Pollock earned $2,064 for a 79.5-point mark on Corey & Lange Rodeo’s Exploding Tree during the Wild Rogue Pro Rodeo, in Central Point, Oregon, taking first the same weekend with a ride of 82 points on Bar T Rodeo’s Uno at the Fort Herriman (Utah) Rodeo.

With an 84.5-point ride on Flying U Rodeo’s Boxed Wine, he tied Lefty Holman for the highest-marked ride of the Santa Maria (California) Elks Rodeo — each earning $2,563.

He raked a rodeo-best 88 points from the hair of Buetler & Son Rodeo’s Nutrena’s Rage for $2,662 at the Buffalo Bill Rodeo, in North Platte, Nebraska.

During the Daniel Dopps Memorial Rodeo, in Mountain Home, Idaho, Pollock pocketed $1,024 for an 83.5-point ride aboard Bar T Rodeo’s Tender Loin.

At Iowa’s Championship Rodeo, in Sidney, Cervi Brothers’ Shark Tank fell victim to an 87.5-point knifing for $3,407.

WNFR Outlook

“Getting here really started in Caldwell, Canby and Kalispell,” Pollock said. “I just kind of cruised from there.”

While the timed-event competitors of the WNFR do not know their stock draws until the night of the rodeo, the rough-stock riders already have an inside glance at their first matchups during a grueling 10-day battle against the rankest animals in the world.

“I have been on quite a few of them, but there are horses that I have always wanted to draw and haven’t gotten the chance to ride them yet,” Pollock said. “In the first round, I have Miss Chestnut of Powder River Rodeo. She’s an awesome horse.”

Already into the 2020 season, Miss Chestnut has been rider friendly — covered in both attempts out of the chute — marking an average score of 87.5 points, 42.25 of the total provided by the horse and 45.25 coming from the bronc riders.

On Dec. 11, 2018, Zeke Thurston spurred Miss Chestnut for 89.5-points and tied Cort Scheer for the WNFR Round 6 record.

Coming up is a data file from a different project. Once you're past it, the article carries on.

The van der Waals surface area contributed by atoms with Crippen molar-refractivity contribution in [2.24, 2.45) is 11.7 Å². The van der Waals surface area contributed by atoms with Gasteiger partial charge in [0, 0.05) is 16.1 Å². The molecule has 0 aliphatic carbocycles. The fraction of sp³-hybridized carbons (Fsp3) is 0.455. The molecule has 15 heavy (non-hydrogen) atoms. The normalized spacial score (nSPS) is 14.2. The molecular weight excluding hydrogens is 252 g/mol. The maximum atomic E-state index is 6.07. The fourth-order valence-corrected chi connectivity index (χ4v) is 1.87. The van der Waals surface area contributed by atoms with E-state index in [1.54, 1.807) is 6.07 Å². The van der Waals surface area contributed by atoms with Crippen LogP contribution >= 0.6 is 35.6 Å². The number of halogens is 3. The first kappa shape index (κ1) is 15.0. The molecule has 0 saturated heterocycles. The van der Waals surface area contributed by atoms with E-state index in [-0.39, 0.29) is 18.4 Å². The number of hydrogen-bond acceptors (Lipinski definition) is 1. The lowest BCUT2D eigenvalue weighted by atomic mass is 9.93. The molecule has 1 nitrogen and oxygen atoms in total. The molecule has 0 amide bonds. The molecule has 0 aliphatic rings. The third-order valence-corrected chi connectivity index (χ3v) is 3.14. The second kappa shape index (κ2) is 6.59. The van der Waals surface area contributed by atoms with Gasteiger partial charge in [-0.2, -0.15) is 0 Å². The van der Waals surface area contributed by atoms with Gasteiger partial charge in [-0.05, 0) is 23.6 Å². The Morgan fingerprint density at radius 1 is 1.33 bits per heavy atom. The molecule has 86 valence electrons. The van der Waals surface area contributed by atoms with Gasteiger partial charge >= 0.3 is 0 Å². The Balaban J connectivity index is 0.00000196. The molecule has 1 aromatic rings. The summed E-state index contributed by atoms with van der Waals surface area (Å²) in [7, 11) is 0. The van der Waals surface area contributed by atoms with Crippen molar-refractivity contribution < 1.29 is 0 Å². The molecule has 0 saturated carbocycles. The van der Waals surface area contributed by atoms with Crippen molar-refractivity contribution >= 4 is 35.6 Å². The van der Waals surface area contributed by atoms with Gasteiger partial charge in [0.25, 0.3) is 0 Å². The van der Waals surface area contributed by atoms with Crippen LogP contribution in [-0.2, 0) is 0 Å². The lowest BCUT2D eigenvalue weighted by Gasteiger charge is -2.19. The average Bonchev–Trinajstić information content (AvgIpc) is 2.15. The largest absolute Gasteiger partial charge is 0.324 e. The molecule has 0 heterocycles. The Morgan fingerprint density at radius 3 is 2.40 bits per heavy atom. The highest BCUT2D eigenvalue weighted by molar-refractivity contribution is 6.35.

“It’s awesome to be here for the first time. I’m going to take the same approach and have fun,” Pollock said. “I’m going for first every night, it’s going to be money or mud. I’m going to spur my ass off.”

Trenten Montero

Another Winnemucca cowboy will nod his face for the first time during the Super Bowl of rodeo, bareback rider Trenten Montero also sealing his first WNFR appearance.

Another three-time CNFR qualifier, he locked down his initial berth on the grandest stage the PRCA has to offer.

Montero did not have much room to spare in his bid, currently ranking 14th in the world standings with $80,757.11 in earnings for the year.

Trenten Montero

Winnemucca's Trenten Montero starts a 79-point bareback ride during the Silver State Stampede, on July 14. 2019, at the Elko County Fairgrounds. He tied for second place and was the highest-earning Nevada contestant, awarded the Nevada Top Gun award. He won $1,387 and was given an engraved Henry Golden Boy .22-caliber rifle in memory of Walter Leberski. Montero has qualified for his first Wrangler National Finals Rodeo.

The 15th and final position went to Taylor Broussard with $79,720.92 — Mason Clements finishing on the outside and looking in at 16th with $77,526.15.